During a hearing on the bill last week, Indiana Sports Corp.’s Ryan Vaughn said $5 million would be an “extraordinary” amount. The Senate Appropriations Committee will weigh in on the issue on Thursday, when it holds a hearing on the bill at 3:30 p.m. in Statehouse Room 431.

Chris Gahl, vice president of Visit Indy, said the Indianapolis tourism agency is supportive of the bill.

“After years of studying the feasibility, this bill is laser focused on our state as a whole staying competitive in the tourism arena of attracting and retaining conventions and events,” said Gahl. “Alongside the Indiana Sports Corp, we have tracked an emergence of bid funds successfully created and successfully taking away wins from our state.”

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14 thoughts on “State lawmakers propose fund aimed at attracting more major sporting events, conventions

  1. A native of Lawrence, Walker beat out four other candidates on the first round of balloting. He pledged to uphold Republican values – in his words, “limited government, free enterprise and fiscally conservative policies.”

    Always these charlatans say stuff like that. Liars.



    1. I don’t understand the alternative that we have as a state given the commitment we have made for a significant amount of the downtown Indianapolis economy to run based on conventions and sporting events… especially given the likelihood that the downtown business district never gets the same foot traffic as more people adopt either hybrid or WFH schedules.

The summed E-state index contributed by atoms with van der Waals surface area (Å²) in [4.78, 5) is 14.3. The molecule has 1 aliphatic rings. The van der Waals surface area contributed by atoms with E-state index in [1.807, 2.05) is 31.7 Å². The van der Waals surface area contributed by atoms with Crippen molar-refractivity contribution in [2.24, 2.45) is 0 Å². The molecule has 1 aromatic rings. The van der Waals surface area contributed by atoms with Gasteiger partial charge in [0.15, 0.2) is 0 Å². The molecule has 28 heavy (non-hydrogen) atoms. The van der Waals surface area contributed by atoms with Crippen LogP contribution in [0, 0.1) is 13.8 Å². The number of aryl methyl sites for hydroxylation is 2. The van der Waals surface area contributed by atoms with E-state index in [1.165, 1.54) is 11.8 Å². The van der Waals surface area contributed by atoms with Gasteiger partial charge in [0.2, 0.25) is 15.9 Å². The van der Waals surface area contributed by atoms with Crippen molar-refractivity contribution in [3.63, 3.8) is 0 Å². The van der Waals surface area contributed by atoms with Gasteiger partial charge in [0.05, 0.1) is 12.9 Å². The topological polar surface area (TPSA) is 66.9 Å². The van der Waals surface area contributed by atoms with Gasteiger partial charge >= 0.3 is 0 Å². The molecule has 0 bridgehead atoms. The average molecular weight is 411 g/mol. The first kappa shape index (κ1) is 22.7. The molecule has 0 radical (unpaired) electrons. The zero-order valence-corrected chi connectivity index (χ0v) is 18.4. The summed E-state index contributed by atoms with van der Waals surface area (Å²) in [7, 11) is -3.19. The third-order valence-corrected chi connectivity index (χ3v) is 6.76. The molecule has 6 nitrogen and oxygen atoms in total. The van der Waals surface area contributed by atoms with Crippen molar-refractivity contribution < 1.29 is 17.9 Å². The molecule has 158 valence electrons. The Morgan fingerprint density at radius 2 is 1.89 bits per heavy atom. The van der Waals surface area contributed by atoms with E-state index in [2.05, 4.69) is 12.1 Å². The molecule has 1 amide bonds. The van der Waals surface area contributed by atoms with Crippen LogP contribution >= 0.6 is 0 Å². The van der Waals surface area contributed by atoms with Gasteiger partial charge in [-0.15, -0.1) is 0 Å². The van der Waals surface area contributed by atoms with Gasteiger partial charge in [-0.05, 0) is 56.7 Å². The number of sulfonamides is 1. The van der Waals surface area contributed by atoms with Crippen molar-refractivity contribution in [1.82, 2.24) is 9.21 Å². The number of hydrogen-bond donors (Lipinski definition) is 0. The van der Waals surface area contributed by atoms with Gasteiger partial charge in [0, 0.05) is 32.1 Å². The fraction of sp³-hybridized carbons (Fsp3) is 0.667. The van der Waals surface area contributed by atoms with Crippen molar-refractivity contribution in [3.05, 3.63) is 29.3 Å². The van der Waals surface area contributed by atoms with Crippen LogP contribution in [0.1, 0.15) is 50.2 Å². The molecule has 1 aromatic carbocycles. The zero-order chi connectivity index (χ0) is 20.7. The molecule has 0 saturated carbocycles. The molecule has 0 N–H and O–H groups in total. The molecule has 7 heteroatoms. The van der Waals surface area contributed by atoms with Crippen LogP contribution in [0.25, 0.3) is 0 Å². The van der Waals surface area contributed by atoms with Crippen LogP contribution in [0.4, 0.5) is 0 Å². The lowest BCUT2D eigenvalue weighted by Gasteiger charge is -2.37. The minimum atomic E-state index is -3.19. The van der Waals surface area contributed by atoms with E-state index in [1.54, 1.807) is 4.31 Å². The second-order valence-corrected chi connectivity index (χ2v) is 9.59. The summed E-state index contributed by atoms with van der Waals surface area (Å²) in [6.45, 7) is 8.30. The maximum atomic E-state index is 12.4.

It would also be a good use of money to develop housing for the homeless to live in with little or no rules for them to stay.


      Report recommends more low-barrier shelter beds for homeless Indianapolis residents

    2. The alternative is to default on the bonds, considering the bondholders are the ones who supposedly took the risk on these cockamamie central planning schemes that always fail.

    3. Eric M. – Most states have these kinds of funds available to attract businesses. If Indiana decides not to compete in that arena, Indiana will lose. Like salt poured on to slugs, everything will just dry up. How many people lose their jobs – and their income to pay rents and mortgages and property taxes, fill up their gas tanks, put food on the table, cloth their kids, and pay medical expenses? Be careful what you wish for because for every action there is a reaction. And the unintended consequences can be disastrous.